Image: Fishing boats in Iceland
Randall Hyman  /  AP file
Before Iceland's economy started tanking in earnest last summer, the country was sometimes called the world's wealthiest nation, which made it almost absurdly taxing on a traveler's wallet.
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updated 3/15/2009 1:53:57 PM ET 2009-03-15T17:53:57

Given how shaky our own domestic economic situation has become, one might be inclined to echo John Bradford's timeless utterance when considering the state of affairs in Iceland. How bad is it? Well, it has been called "complete economic collapse." That sounds as bad as it gets, but what does that mean — did everyone have to vacate their homes and move into igloos? Here is an illustrative story:

When Iceland's krona was trading extremely high against all international currencies, even lay people found it advantageous to play the exchange market. They were financing things as mundane as mortgages and car purchases in foreign currencies, and then paying the loans back in kronur, which were worth a lot more than the foreign currencies. When the krona tanked, they found themselves upside down on most of their purchases and couldn't pay back the loans. As a result, Icelanders are taking out classified ads offering to pay other people to take their cars — along with the auto loans that were devastatingly taken out in foreign currencies.

The collapse was rapid and precipitous; before the economy started tanking in earnest last summer, Iceland was sometimes called the world's wealthiest nation, which made it almost absurdly taxing on a traveler's wallet. It was affordable enough to get there — $500 - $600 roundtrip fares from major Eastern U.S. airports were not uncommon — but once you were on the ground, it was a different story.

A one-way taxi ride from the airport could easily run you $120 or more; even the well-known Flybus cost about $30. But with the exchange rate now approximately about half of what it was last year, you can enjoy most of what Iceland has to offer for, well, about half price compared to just months ago.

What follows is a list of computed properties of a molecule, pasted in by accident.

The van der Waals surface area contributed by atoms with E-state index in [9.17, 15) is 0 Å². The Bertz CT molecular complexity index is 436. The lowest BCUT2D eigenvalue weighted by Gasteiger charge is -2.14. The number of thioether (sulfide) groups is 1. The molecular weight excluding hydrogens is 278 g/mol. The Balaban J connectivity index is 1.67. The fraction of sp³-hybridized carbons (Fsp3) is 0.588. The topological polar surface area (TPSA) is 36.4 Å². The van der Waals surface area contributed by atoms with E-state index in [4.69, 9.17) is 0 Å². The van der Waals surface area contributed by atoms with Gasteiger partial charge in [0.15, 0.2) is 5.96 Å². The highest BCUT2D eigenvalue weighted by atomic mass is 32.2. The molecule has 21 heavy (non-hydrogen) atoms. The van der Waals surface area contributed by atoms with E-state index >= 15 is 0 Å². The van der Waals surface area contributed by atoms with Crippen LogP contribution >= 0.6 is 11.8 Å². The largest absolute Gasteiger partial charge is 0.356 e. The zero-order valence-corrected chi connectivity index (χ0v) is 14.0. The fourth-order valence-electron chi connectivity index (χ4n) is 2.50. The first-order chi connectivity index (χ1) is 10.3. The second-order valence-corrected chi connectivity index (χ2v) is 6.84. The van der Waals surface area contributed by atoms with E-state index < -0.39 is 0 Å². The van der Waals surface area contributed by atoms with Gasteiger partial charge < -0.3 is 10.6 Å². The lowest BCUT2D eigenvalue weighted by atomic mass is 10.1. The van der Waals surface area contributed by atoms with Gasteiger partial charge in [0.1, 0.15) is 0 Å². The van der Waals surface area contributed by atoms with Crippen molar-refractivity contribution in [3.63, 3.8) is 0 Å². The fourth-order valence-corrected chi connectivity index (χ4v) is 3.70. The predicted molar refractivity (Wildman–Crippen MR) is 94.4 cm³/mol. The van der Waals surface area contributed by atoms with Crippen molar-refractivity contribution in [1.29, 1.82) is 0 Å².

While economic collapse thankfully doesn't come around too often, it can present an opportunity for travelers. Another region facing similar problems is Central and Eastern Europe. While these countries aren't in such dire straits as Iceland, you can still stretch your travel dollars in places like Bosnia, Bulgaria, Estonia, Hungary, Latvia, Lithuania, Slovenia, Slovakia and the Ukraine.

For countries using the euro, you may not see the full benefits of an exchange rate imbalance, but you will see more discounting and deals than have been available to U.S. travelers in some time.

Visiting economically bereft destinations
Using Iceland as the road map for traveling in economically challenged locations, it is accurate to say that you may not want to live in Iceland right now, but it's a great time to visit. If you are inclined to listen to list-makers, now is the time. The New York Times included Reykjavik on its list of 44 Places to Go in 2009, and they were echoed by Lonely Planet and countless other travel pundits and publications. Why visit a country in economic crisis? For Iceland, there is a simple answer: While the country isn't radically or inherently different than it was just a year ago, it is radically more affordable. You'll get the same meals, the same culture and especially the same natural wonders ... since the global financial crisis isn't likely to extinguish the Northern Lights any time soon.

And the locals are adjusting quickly. Now that the marauding bankers that have had their day cruising Reykjavik are mostly out of the picture, folks are turning to more prosaic business pursuits, such as leading tours of Iceland's desolate interior and whale watching excursions. Similar activities for travelers can be found all over the country.

Aren't we being opportunistic?
Well, possibly. You can see this glass half empty — that you are taking advantage of a country's ill tidings — or half full — that you are providing much-needed infusion of capital. Iceland, having relied irresponsibly on foreign money to fuel its boom, can now really use some foreign money after the bust.

What's the exchange rate?
How much has the krona collapsed? Compared to the boom times of just 500 days ago, when Iceland considered itself one of the wealthiest countries in the world, the krona is now worth a fraction of what it was — 58 kronur to the dollar in the boom times of November 2007 bottomed out at 152 to the dollar in December 2008. One year ago today, it was trading at 66 to the dollar; it is a little worse off than twice that at 114 to the dollar yesterday.

As above, in countries that adopted the euro, you are stuck somewhat with the European exchange rate. That said, an empty hotel is an empty hotel, and dollar prices for many rooms in these countries are dropping out no matter what the euro does.